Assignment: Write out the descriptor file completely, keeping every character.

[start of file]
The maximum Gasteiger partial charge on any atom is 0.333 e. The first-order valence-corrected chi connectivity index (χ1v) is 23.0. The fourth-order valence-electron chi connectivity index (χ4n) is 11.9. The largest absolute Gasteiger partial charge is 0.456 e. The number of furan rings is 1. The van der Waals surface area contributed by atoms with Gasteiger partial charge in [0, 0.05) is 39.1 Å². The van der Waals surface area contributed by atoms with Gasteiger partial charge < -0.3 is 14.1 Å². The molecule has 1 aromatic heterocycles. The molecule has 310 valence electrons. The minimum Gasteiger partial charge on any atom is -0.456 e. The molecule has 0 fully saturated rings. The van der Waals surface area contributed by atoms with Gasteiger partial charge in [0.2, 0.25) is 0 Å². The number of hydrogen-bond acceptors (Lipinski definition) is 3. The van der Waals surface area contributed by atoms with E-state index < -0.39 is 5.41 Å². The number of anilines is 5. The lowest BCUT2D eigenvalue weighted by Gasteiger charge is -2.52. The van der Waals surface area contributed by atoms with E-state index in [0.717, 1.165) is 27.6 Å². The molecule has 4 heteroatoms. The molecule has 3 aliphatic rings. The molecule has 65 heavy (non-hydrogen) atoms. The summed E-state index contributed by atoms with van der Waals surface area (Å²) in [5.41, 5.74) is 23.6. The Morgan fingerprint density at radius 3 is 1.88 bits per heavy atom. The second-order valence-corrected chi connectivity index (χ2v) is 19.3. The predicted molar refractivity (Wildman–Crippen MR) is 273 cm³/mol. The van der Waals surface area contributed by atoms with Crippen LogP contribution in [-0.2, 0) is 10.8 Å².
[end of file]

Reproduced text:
The maximum Gasteiger partial charge on any atom is 0.333 e. The first-order valence-corrected chi connectivity index (χ1v) is 23.0. The fourth-order valence-electron chi connectivity index (χ4n) is 11.9. The largest absolute Gasteiger partial charge is 0.456 e. The number of furan rings is 1. The van der Waals surface area contributed by atoms with Gasteiger partial charge in [0, 0.05) is 39.1 Å². The van der Waals surface area contributed by atoms with Gasteiger partial charge < -0.3 is 14.1 Å². The molecule has 1 aromatic heterocycles. The molecule has 310 valence electrons. The minimum Gasteiger partial charge on any atom is -0.456 e. The molecule has 0 fully saturated rings. The van der Waals surface area contributed by atoms with Gasteiger partial charge in [0.2, 0.25) is 0 Å². The number of hydrogen-bond acceptors (Lipinski definition) is 3. The van der Waals surface area contributed by atoms with E-state index < -0.39 is 5.41 Å². The number of anilines is 5. The lowest BCUT2D eigenvalue weighted by Gasteiger charge is -2.52. The van der Waals surface area contributed by atoms with E-state index in [0.717, 1.165) is 27.6 Å². The molecule has 4 heteroatoms. The molecule has 3 aliphatic rings. The molecule has 65 heavy (non-hydrogen) atoms. The summed E-state index contributed by atoms with van der Waals surface area (Å²) in [5.41, 5.74) is 23.6. The Morgan fingerprint density at radius 3 is 1.88 bits per heavy atom. The second-order valence-corrected chi connectivity index (χ2v) is 19.3. The predicted molar refractivity (Wildman–Crippen MR) is 273 cm³/mol. The van der Waals surface area contributed by atoms with Crippen LogP contribution in [-0.2, 0) is 10.8 Å².